Unilever has upgraded profit margin expectations and announced a “comprehensive review of options” to improve value for shareholders in an apparent effort to shore itself up against a renewed bid from the US food group Kraft Heinz.
The Anglo-Dutch company knocked back a £115bn bid from Kraft on Friday, and 48 hours later its US rival withdrew its bid, with both sides saying talks had ended “amicably”.
Kraft is now blocked from renewing its interest for six months under the UK’s takeover code, while Unilever has expressed confidence in the support it has from long-term investors.
But management, led by the chief executive, Paul Polman, is thought to have been surprised that Unilever could be seen as an acquisition target and released two statements outlining plans to ensure shareholders wouldn’t be tempted by further takeover bids.
In a statement to the stock market, the company said it was “conducting a comprehensive review of options available to accelerate delivery of value for the benefit of our shareholders”.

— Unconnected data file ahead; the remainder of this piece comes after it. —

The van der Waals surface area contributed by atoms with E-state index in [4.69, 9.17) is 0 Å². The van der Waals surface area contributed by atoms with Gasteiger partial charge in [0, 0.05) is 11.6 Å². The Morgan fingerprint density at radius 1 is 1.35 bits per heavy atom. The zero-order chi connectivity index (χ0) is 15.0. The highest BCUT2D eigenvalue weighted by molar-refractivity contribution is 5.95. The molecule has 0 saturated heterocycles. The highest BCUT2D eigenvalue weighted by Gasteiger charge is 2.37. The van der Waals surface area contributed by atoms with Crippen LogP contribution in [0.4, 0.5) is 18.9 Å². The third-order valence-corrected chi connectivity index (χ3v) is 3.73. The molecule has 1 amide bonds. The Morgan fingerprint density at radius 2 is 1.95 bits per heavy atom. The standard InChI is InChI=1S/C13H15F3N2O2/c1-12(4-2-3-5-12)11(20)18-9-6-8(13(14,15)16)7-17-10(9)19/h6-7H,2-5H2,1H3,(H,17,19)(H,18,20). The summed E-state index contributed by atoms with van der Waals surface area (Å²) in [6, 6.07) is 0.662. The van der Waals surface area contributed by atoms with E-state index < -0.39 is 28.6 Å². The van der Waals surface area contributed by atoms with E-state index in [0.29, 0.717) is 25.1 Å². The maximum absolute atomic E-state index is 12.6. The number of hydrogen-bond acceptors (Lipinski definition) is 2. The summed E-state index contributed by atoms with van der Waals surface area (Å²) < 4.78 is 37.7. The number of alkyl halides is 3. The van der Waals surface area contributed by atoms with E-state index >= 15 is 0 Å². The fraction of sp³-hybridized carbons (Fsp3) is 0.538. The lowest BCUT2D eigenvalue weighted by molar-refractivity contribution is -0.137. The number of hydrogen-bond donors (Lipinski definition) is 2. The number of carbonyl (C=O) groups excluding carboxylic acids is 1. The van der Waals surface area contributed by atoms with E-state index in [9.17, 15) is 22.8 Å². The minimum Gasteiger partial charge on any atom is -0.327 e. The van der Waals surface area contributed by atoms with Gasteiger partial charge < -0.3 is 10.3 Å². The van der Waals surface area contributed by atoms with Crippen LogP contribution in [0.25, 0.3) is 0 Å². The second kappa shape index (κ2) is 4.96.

“The events of the last week have highlighted the need to capture more quickly the value we see in Unilever. We expect the review to be completed by early April, after which we will communicate further.”
The announcement is likely to revive suggestions that Unilever could look to sell its struggling standalone spreads business.
The company could also examine ways to boost the company’s share price by stepping up efforts to squeeze costs, a strategy that would make a renewed tilt by Kraft Heinz more expensive if successful.
Unilever issued a second statement saying its forecast profit margins were already improving after it moved to cut costs last year.
“The management of Unilever now expects core operating margin improvement for 2017 to be at the upper end of its 40-80 basis points guidance,” the company said.
Shares in the company climbed 3% following the statement, having soared 13% to a record high when Kraft’s interest was revealed on Friday and fallen back 8% on Monday.
Unilever’s decision to take action immediately after becoming a bid target suggests management believes Kraft could renew its interest after its billionaire backers tasted a rare defeat.
Warren Buffett’s investment group Berkshire Hathaway and buyout house 3G, backed by the Brazilian billionaire Jorge Lemann, own 51% of Kraft Heinz between them.
The duo are famed for their deal-making prowess, founded on a strategy of driving profits by slashing costs.